|"Christmas Greetings 1918", Mildred McMillen. Courtesy of the Smithsonian American Art Museum.|
The holidays are a time when food traditions take centre stage - in my family, for instance, it's my job to make crepes for Christmas morning brunch (a little bit of Bailey's in my coffee usually helps motivate me for the task!) If you're looking to create some new food traditions this year, the staff at The Historical Cooking Project have compiled some posts to help you plan your festive feasts.
Alex wrote about her favourite holiday meal memories in a post on Dali's green, white and red lobster.
Emili's canard à l'hypocras, served with gingerbread, would make a wonderful change from turkey, particularly if you have a smaller group to feed at your holiday table.
A ragoût is a wonderfully warming dish for winter; Carolynn made one from a Depression-era cookbook, Le Livre de la Nouvelle Mariée.
If you prefer your meatballs Italian-style, polpette in the style of Pellegrino Artusi would make a wonderful hors d'oeuvre.
Are you dreaming of a green Christmas? Take yourself to the tropics with Oasis Leek Pie, which would be a wonderful addition to a holiday brunch!
The holiday season is a time for indulgence - and homemade bugnolles (read: doughnuts) will make your celebration a bit sweeter. Are you looking for a savoury treat? Ken Albala wrote about cervelat, a 16th-century French pork sausage.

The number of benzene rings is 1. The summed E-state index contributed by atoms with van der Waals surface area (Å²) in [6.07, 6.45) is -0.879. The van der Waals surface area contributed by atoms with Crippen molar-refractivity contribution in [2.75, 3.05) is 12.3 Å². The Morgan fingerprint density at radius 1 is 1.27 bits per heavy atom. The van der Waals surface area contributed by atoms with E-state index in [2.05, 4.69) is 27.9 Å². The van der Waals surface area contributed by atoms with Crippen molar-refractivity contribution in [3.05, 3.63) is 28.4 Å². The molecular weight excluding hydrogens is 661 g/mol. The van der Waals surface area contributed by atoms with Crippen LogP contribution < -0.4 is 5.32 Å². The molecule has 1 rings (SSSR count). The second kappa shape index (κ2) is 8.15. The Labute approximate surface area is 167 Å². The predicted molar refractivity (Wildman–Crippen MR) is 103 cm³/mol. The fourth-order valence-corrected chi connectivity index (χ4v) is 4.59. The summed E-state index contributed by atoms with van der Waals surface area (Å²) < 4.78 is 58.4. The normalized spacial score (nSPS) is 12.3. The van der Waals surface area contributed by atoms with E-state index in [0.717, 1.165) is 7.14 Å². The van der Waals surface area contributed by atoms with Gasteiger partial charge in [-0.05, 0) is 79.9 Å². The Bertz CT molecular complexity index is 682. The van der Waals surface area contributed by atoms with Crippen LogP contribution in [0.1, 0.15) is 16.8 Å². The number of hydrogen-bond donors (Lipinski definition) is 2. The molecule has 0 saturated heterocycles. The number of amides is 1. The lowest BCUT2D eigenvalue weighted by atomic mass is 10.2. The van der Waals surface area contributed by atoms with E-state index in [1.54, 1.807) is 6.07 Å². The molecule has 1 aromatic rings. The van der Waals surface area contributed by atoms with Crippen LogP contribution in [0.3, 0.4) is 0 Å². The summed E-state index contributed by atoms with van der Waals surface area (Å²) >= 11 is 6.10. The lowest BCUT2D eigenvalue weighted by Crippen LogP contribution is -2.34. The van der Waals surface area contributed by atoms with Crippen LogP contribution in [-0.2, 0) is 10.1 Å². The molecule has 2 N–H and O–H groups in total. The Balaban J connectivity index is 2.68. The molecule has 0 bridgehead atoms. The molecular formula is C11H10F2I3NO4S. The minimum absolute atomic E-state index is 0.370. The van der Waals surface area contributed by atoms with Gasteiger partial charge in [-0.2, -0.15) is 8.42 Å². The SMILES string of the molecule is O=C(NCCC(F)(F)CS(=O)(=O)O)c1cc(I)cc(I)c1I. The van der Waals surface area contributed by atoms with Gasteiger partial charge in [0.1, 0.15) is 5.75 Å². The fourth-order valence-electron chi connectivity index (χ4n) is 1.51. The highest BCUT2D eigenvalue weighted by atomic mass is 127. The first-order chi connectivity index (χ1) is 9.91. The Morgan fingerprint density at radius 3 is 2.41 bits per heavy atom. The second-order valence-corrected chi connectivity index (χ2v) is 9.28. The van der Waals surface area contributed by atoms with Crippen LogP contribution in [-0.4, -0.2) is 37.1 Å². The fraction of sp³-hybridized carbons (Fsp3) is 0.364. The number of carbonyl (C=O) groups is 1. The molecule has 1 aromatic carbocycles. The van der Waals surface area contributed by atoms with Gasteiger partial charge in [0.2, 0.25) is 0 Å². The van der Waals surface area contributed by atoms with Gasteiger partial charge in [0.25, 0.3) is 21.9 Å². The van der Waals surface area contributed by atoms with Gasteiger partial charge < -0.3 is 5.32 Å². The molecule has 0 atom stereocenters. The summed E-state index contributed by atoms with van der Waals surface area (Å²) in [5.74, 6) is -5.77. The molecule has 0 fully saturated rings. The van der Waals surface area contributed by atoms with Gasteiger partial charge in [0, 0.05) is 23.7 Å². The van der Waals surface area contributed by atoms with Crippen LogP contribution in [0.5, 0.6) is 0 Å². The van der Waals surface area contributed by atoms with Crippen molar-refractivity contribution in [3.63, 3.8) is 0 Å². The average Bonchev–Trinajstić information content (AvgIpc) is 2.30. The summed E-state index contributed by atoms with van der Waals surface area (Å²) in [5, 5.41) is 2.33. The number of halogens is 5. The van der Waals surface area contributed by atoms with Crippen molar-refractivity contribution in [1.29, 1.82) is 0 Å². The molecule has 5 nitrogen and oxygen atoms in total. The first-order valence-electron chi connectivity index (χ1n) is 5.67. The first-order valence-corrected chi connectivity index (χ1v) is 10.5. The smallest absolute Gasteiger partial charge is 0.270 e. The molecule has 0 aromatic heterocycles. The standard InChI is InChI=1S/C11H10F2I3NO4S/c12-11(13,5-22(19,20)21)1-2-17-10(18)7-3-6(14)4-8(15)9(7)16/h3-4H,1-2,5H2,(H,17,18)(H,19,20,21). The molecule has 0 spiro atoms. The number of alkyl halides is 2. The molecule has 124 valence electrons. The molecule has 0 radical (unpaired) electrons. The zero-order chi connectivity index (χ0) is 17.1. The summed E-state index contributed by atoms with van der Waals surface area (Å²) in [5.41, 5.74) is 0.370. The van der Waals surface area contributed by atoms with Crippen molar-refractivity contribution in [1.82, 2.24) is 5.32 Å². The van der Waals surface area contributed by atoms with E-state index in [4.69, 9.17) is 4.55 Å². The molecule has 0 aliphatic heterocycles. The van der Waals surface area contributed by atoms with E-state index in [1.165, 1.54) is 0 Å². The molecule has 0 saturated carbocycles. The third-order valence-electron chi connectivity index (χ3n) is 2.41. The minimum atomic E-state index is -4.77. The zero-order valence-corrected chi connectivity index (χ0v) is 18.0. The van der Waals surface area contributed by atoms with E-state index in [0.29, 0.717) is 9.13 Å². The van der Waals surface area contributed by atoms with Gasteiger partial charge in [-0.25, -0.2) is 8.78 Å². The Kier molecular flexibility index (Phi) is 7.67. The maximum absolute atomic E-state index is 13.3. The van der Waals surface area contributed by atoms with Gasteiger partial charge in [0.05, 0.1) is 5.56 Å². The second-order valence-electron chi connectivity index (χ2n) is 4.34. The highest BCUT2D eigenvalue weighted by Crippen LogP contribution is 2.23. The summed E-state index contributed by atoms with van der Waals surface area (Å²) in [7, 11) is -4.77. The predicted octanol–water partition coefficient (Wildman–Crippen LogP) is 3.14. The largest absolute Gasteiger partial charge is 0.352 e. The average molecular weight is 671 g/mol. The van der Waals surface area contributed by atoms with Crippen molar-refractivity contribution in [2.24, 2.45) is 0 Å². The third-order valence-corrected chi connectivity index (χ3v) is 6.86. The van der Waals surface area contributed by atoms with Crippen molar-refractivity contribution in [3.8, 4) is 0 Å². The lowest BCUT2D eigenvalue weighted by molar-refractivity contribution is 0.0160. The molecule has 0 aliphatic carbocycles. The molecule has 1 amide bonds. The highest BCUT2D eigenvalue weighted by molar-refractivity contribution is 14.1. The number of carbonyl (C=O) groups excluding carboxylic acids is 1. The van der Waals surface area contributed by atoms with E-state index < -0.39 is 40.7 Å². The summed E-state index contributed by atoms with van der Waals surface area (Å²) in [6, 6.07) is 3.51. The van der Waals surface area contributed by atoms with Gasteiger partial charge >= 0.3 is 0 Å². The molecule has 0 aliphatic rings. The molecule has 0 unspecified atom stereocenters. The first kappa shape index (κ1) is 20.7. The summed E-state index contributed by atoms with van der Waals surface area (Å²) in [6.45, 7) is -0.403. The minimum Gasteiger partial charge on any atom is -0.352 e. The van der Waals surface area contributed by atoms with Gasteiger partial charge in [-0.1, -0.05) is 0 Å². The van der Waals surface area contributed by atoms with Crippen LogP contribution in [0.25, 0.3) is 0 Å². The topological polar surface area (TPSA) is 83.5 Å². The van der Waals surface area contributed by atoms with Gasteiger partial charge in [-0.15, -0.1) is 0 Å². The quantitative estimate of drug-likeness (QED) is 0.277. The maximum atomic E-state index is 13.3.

Don't leave the partridge all alone in a pear tree: invite him to the table, stuffed with oysters!
Cookies can make a wonderful gift for friends and family at the holidays; a recipe like jumbals will charm recipients. If you aren't as fond of rosewater as our 17th- and 18th- century forbears were, I would substitute vanilla or citrus zest.
Amanda Moniz wrote about 18th-century Christmas cookies this past summer: it may be too late to age them for six months, but the recipe is still worth a try!
However, if you're looking for a buttery treat to serve, try the "Corent Sukker Brod" that the archivists at the National Archives of Norway cooked up from a 19th-century recipe.
Finally, the 1949 recipe for vinarterta in McCall's magazine called it "Iceland's Christmas cake" - if you are in a little house on the prairie this holiday season, try this layer cake, which is a favourite in Manitoba's Icelandic-Canadian community. My mother loved this cake so much when I made it last March that I plan on introducing it into our own Christmas rotation.
Have a wonderful, festive holiday season!